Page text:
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What’s So Scary About the Number 13?

A woman's finger pressing the button for the 13th floor in an elevator.
Nicole Glass Photography/Shutterstock

Lots of people have a superstitious fear of the number 13. From Fridays that fall on this date to buildings that skip the 13th floor, what’s so scary about this number?

Plenty of people suffer from phobias, but it might seem strange to fear a number. We dug deeper to find out where this idea about 13 came from.

About Triskaidekaphobia

A phobia of the number 13 is called triskaidekaphobia; if you specifically fear Friday the 13th, that’s called paraskevidekatriaphobia. In Greek, “tris” means “three,” “kai” means “and,” and “deka” is “10.” So, paraskevidekatriaphobia breaks down to “paraskevi,” which means “Friday,” and “dekatria,” which is “13.”

The phobia of Friday the 13th is also sometimes called friggatriskaidekaphobia because Friday was named for the Scandinavian Goddess Frigga.

Around 10 percent of the population dislikes the number 13, but not all of them suffer from triskaidekaphobia.

Thirteen isn’t the only number people fear. In China, the number four is considered extremely unlucky because the Chinese word for four is nearly a homonym of the word for death.

Thanks to the influence of Western superstition, some elevators in China don’t have a 13th floor, but they also don’t have fourth or 14th floor either. There are even buildings where four is omitted so completely, every fourth (24th, 34th, etc.) floor is skipped, as well as the entire range of 40 through 49. Fear of the number four is called tetraphobia.

Where Did the Fear Originate?

Phobias are irrational fears, so, it’s possible someone starts fearing a number by chance or for a deeply personal reason. Most of the time, though, phobias of this nature are cultural.

There are a few reasons why 13, above all other numbers, holds such sway over Western culture.

The 13th Guest

Thirteen people attended the Last Supper. Judas was the last to arrive, making him the 13th guest. Because he betrayed Jesus, some people believe that’s where this fear originated.

The same concept—a gathering of 13 resulting in ill luck—also appears in Scandinavian mythology. At a gathering of the gods, Loki, the god of mischief and misfortune, slips in as the 13th guest. His mischief-making leads to the death of the god Baldur.

This has also worked its way into French culture. There’s a long-standing tradition of breaking the ill omen of a 13-member guest list by adding a 14th.

The Missing Law

It’s also possible the fear of 13 existed even before the Last Supper or the similar Scandinavian tale of betrayal.

In the Code of Hammurabi from ancient Babylon, number 13 is missing from the list of laws. This means the superstition over this ominous number could date back to 1780 B.C.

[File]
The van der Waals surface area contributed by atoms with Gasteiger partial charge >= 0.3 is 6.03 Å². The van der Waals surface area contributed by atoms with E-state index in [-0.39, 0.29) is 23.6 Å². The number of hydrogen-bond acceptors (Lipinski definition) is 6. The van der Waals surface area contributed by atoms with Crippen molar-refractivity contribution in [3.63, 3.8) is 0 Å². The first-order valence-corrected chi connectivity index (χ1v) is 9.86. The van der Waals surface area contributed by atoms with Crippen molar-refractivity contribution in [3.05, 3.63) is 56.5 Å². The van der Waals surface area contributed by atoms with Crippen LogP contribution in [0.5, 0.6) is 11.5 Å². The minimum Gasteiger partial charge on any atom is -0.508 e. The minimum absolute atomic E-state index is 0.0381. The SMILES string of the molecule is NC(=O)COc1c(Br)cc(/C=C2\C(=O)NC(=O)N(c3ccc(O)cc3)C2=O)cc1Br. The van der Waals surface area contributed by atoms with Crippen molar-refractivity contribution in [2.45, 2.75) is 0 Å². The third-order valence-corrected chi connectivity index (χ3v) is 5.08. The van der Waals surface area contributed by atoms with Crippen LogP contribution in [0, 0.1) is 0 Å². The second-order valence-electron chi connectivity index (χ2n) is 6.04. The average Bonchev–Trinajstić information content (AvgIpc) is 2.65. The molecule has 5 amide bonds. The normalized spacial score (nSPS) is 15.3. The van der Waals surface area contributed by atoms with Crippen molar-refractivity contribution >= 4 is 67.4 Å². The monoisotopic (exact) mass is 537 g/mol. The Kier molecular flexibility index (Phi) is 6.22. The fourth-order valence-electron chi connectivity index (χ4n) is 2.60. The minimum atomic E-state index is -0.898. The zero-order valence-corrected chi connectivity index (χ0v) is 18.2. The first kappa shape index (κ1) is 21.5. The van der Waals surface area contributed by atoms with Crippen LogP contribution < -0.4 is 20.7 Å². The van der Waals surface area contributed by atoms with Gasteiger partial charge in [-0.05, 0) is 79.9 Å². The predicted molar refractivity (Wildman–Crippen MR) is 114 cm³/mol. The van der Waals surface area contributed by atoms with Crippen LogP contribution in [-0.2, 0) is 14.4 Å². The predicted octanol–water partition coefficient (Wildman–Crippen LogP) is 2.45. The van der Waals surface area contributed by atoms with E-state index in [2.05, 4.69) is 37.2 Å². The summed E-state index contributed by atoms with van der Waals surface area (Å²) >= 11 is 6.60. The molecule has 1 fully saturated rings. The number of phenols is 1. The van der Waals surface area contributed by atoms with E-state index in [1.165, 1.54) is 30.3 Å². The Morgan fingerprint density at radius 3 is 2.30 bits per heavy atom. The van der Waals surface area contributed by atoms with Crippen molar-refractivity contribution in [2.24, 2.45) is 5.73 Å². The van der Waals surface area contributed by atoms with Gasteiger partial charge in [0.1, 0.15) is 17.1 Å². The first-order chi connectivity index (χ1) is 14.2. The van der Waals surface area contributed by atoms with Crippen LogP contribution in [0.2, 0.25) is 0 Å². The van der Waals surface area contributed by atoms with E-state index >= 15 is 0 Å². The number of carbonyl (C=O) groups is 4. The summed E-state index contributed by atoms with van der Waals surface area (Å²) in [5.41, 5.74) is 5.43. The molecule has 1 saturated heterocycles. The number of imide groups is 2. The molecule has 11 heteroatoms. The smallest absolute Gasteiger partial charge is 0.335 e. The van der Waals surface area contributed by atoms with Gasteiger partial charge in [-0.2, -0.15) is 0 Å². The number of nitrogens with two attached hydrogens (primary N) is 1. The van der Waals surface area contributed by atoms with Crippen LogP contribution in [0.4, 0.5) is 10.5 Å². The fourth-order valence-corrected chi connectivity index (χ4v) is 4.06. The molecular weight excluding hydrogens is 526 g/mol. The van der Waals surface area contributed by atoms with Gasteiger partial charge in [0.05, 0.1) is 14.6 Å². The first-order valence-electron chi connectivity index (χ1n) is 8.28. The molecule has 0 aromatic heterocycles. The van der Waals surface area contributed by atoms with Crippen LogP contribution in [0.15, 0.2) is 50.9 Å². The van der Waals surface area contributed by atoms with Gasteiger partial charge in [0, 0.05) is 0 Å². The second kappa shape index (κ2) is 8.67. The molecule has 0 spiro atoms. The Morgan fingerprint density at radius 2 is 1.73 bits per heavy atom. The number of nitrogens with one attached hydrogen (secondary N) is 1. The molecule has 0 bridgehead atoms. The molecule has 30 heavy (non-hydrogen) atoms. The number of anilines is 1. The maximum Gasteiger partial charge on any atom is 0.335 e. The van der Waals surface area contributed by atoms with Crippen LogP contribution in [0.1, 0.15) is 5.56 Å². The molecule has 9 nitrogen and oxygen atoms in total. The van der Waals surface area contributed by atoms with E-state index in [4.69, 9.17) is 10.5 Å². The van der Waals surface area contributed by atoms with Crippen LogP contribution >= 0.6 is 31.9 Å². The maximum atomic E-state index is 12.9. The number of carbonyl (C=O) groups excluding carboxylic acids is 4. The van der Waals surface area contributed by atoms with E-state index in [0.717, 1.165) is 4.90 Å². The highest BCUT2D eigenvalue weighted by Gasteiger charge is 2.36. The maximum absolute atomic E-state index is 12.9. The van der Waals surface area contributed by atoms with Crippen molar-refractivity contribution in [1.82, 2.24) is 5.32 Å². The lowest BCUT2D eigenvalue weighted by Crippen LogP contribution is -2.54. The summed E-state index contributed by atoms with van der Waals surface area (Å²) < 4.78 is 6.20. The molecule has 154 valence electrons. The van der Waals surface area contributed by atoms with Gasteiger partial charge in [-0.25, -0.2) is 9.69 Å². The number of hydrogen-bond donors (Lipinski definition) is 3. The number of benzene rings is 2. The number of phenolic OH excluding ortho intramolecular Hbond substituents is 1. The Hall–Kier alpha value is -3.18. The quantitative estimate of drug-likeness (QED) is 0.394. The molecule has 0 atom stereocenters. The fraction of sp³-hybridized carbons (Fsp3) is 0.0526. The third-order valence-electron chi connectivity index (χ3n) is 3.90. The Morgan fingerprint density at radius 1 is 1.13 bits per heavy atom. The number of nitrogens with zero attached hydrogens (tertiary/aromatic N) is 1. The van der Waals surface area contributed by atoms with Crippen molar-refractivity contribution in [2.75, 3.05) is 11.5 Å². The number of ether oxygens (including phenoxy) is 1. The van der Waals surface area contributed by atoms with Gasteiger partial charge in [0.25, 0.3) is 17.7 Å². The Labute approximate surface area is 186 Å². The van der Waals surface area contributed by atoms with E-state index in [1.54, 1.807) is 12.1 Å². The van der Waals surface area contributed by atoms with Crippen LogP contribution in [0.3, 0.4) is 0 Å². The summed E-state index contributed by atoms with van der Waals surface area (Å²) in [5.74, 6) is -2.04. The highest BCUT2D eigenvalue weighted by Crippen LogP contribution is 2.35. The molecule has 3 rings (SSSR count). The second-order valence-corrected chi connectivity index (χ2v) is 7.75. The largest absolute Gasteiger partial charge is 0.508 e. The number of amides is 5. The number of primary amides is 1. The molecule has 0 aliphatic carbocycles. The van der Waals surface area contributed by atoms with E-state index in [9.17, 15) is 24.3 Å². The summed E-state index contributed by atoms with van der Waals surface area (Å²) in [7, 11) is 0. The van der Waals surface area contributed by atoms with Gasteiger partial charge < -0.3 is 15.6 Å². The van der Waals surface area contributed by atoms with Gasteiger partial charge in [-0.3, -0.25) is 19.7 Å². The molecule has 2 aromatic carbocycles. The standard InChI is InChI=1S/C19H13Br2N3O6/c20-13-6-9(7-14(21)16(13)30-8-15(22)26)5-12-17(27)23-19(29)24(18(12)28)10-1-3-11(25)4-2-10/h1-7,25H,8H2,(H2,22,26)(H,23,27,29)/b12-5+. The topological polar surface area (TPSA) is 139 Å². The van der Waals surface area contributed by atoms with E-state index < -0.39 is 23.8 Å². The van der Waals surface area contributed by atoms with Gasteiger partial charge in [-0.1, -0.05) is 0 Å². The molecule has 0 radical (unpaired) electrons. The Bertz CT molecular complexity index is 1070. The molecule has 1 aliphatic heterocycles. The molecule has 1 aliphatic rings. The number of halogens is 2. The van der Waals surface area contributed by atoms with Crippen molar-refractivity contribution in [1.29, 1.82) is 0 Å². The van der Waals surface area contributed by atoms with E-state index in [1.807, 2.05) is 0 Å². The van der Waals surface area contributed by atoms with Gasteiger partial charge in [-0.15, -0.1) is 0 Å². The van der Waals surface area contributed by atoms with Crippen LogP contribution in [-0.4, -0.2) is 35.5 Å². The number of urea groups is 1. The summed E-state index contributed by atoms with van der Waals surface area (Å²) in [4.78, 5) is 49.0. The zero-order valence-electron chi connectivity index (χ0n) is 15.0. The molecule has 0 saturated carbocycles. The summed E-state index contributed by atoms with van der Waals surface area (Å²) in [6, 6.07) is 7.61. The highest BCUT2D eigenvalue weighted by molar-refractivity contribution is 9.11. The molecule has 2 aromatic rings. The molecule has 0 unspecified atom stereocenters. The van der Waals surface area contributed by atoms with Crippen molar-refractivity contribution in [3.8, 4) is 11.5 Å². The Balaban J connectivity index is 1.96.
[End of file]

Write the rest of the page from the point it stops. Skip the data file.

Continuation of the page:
It’s Next to a Pleasing Number

The number 12 has a lot of positive associations, many of which relate to both cultural stories and the organization of time. It’s no wonder, then, that the number that immediately follows it ended up with a bad rap.

Here are some interesting facts about the number 12:

  • There are 12 signs in the original zodiac.
  • There are 12 months in a year.
  • There are 12 hours on the clock.
  • In English, 12 is the largest number with a single-syllable pronunciation.
  • Twelve is the first abundant number; i.e., a number for which the sum of its whole number divisors is greater than itself.
  • In Greek mythology, 12 Olympians are the principal gods and, before them, there were 12 Titans.
  • In the story of Hercules, the hero carries out 12 labors.
  • We celebrate the 12 days of Christmas.
  • The Norse God Odin had 12 sons.

And that’s not even half of it. Twelve is a highly visible number in math, and even in the way we relate to the flow of time.

It’s also significant in many religions. For example, Israel had 12 tribes, and the Hindu sun god, Surya, has 12 names.

Phobia or Superstition?

Joking about bad luck on Friday the 13th or opting for an apartment on the 14th floor instead of the 13th (because, hey, better to be safe than sorry) is usually just a bit of silly superstition.

However, if a fear of the number 13 prevents you from going to work or otherwise makes your life difficult, you might have a phobia.

Phobias are usually treated by immersion therapy, which means you have to face your fear. However, it might be something worth looking into if you’re paralyzed by the thought of a number bringing you ill-fortune.

Yvonne Glasgow Yvonne Glasgow
Yvonne Glasgow is a professional writer with two decades of experience. She has written and edited for nutritionists, start-ups, dating companies, SEO firms, newspapers, board game companies, and more. Yvonne is a published poet and short story writer, and she is a life coach. Read Full Bio »
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